THEY WERE A LIFETIME TOGETHER
Why Jay Lake wants you to have something put up your ass.
Absolutely. I would suggest that if you are in your early forties and have a family history, getting poked in the ass with a scope is not too early in life. 20 minutes of that is a small price to pay for knowing your pipes are clean.
I lost my father last year to stage four colon cancer. He fought the good fight for two years until his liver failed. The sad thing is it could have been prevented. I had urged him to go get a colonoscopy almost a year before he did when he first told me he was having problems. If he had gone when I first urged him to, he’d be alive now. He was sixty-two when he died, and I miss him every day.
Everyone needs to get checked. Don’t wait. It’s not that bad. It’s certainly better than the alternative. If it’s caught in the early stages, it’s easily treatable. If nothing else, it’s worth missing months or years of ugly chemotherapy.
Definitely get it done. But, I understand it’s better to go with the six-footer since the nine-foot number can leave a bad taste in one’s mouth.
Jay Lake wants you to have something put up your ass.
Yeah, whatever, get in the god damn line.
Been there. Done that about two years ago. Told another one wouldn’t be necessary for five years. It’s definitely worth the minor discomfort for the peace of mind.
3 out of 4 grandparents had colon cancer, one at age 51.
I have a relative who was tested last year…age 41…had a polyp removed. I went in this year, age 39. Two polyps, one pre-malignant, was removed.
Definitely glad I did. It’s definitely worthwhile to do the research to find out, if you don’t already know what the cause of death was for your grandparents and great-grandparents.
Yes, yes, a thousand times yes. Someone very dear to me lost his mother two weeks ago today from recurring colon cancer. Please don’t wait for a doctor to suggest a colonoscopy; it doesn’t always happen. Be proactive with your health. I know when I reach the appropriate age bracket, I’ll be asking for that test.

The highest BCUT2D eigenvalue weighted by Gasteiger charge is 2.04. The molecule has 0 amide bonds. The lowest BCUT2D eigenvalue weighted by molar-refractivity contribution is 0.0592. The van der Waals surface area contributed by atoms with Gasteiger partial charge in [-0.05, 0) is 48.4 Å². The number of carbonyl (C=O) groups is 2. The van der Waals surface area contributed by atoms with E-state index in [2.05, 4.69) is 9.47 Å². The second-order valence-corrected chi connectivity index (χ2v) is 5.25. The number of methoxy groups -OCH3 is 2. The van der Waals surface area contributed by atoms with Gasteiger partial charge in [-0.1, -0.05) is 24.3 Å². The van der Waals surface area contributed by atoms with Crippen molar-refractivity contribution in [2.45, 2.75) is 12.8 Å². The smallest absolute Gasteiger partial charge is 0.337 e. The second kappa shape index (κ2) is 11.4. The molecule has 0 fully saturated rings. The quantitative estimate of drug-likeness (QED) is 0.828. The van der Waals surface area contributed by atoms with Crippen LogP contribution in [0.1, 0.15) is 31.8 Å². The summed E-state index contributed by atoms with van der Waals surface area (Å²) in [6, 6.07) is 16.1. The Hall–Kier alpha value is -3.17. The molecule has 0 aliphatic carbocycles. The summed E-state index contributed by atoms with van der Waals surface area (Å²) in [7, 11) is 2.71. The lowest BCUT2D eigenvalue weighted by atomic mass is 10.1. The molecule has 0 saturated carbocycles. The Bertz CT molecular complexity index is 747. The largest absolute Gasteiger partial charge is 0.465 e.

Thank You John.
I have had Cancer Twice, both times Prostate. Had it removed the first time but they missed a cell, that’s all it takes, and it reappeared 3 years later. Found by a PSA blood test, same as the first time as well as a finger wave, and ended up with a seven week Radiation treatment to fry my bladder wall to kill it all off. I’m all smiles today cancer free for the past two years with 3 more watch and see years ahead.
Two years ago decided to have a scope done to find out if any other bad things were in me. They found 27 Polops and it was the longest two weeks to wait for a biopsy report in my life. BUT it came back clean and clear.
This is now easy for me to say… GET THE FINGER WAG AND BLOOD TEST DUMMY, it COULD save your life and let you watch your grandchildren growup WITH YOU not as a memory.
’nuff said from me.
Also keep those Public Announcements coming, there are some people that don’t get the message the first time.
I’m still looking for a Dr that will buy me dinner first….
Thanks for this, John.
My husband’s sister was diagnosed with rectal cancer last year. She only went to be ‘scoped because she had just turned 50. She’s been through chemo/radiation, surgery, and is halfway through a second round of chemo. Funny how the truth comes out–for years, she and my DH assumed their grandfather died of prostate cancer. It took 30 years for their mother to be able to say ‘rectal’–it was just too embarrassing.
Embarrassment can be fatal.
I know, I know and I’ll get around to it as soon as I remove my head from said orifice (easier said than done (the removal part, that is)).
…And the second good reason to get a colonoscopy is for the … um … chemical assistance. I seem to react very positively to the combination of … stuff they used. I was disappointed when it was over, and am looking forward to next time. Much better than the ones that mother gives you.
Plus the TV picture was good, especially since I was only half conscious. “So that’s what it looks like in there. Cool. Go ask Alice, when she was just small.”
It happened when I was a kid and had my tonsils out, too, but the aftermath of that was unpleasant. Gark.
It’s always best to have such exams. And pay attention to physical changes, as well. Back in ’92, I had one testicle that felt like it was shaped more like a mushroom than an egg.
By that weekend, I was in the hospital having that puppy removed.
Three years later, my son Andy was born. People always ask if my wife and had to have some sort of therapy, and I always tell them, “No, I’m just that manly.”
But really, don’t wait.
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